Book Review: We Were Liars by E. Lockhart

We Were Liars by E. Lockhart
My rating: 4 of 5 stars
Publisher: Delacourte Press

Summary:  A beautiful and distinguished family.
A private island.
A brilliant, damaged girl; a passionate, political boy.
A group of four friends—the Liars—whose friendship turns destructive.
A revolution. An accident. A secret.
Lies upon lies.
True love.
The truth.

We Were Liars is a modern, sophisticated suspense novel from New York Times bestselling author, National Book Award finalist, and Printz Award honoree E. Lockhart.

Read it.

And if anyone asks you how it ends, just LIE.

I read this in a day so it's safe to say that I liked it and it was definitely a page turner or more correctly in my case, a screen tapper. I mostly decided to read it because I kept hearing that there was some secret and the ending had a huge twist. A huge twist that no one would divulge or talk about. So, as book buzz goes, this one not only got me curious enough to read it also delivered.

I won't spoil here but I will say that I the story pulled me right in and I thought Cadence, had a good voice. Unreliable narrators can be tricky but the author pulled this off well. The Sinclares were described in a way that rang true and the relationships between the father and the sisters and the sisters themselves, was one of the more interesting aspects of the story. The way they fought and sniped and were moved around as pawns was uncomfortable in its realness and the ease with which they drafted their children into the power grab was enough to make one shudder. And that's not even to say that their points of view weren't understandable. It made me glad that I'm an only child with parents of a different temperament. I can't say that I found Johnny a strong character and it wasn't until the book was almost over that I could recall his name. Mirren, was a bit more drawn and Gat was most well crafted of the group who comprised the Liars. Admittedly, I'm still not exactly sure why the quad were called the Liars on-island but that conflict doesn't ruin anything. I also liked Cadence's fairytale variations along the way. Finally, I thought the author did a fabulous job showing the clarity teens sometimes have on adults in their lives can be so on point but then take a turn, through youthful folly and arrogance, into rash, reckless actions and irrevocable ends. Well done.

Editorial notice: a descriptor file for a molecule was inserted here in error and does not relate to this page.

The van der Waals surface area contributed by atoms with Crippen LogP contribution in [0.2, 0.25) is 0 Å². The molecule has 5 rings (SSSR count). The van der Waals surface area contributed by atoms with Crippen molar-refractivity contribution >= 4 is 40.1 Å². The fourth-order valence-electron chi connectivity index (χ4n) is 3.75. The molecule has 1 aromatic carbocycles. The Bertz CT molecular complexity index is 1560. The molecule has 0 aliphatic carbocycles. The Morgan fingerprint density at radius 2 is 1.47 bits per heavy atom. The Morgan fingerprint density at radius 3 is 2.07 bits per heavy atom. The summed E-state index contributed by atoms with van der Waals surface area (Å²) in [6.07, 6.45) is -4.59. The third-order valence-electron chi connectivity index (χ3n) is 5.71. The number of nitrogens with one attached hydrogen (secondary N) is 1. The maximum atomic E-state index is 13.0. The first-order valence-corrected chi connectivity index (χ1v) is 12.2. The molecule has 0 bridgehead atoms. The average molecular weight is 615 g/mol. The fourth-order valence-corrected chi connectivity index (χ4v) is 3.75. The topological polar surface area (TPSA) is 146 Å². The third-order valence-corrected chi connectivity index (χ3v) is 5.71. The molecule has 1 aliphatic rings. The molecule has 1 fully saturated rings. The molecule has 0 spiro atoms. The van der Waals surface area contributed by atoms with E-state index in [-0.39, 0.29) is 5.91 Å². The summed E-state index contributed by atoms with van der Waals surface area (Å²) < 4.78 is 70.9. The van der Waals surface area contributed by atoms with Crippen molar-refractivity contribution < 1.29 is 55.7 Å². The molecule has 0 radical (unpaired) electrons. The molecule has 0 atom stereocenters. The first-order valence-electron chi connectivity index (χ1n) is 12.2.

I'd definitely recommend this book. It's great to read over the weekend (you likely won't need that long). Also, if you were one of the people who went to see M. Night Shyamalan's The Village and were put off by the twist at the end, you may want to skip this one.

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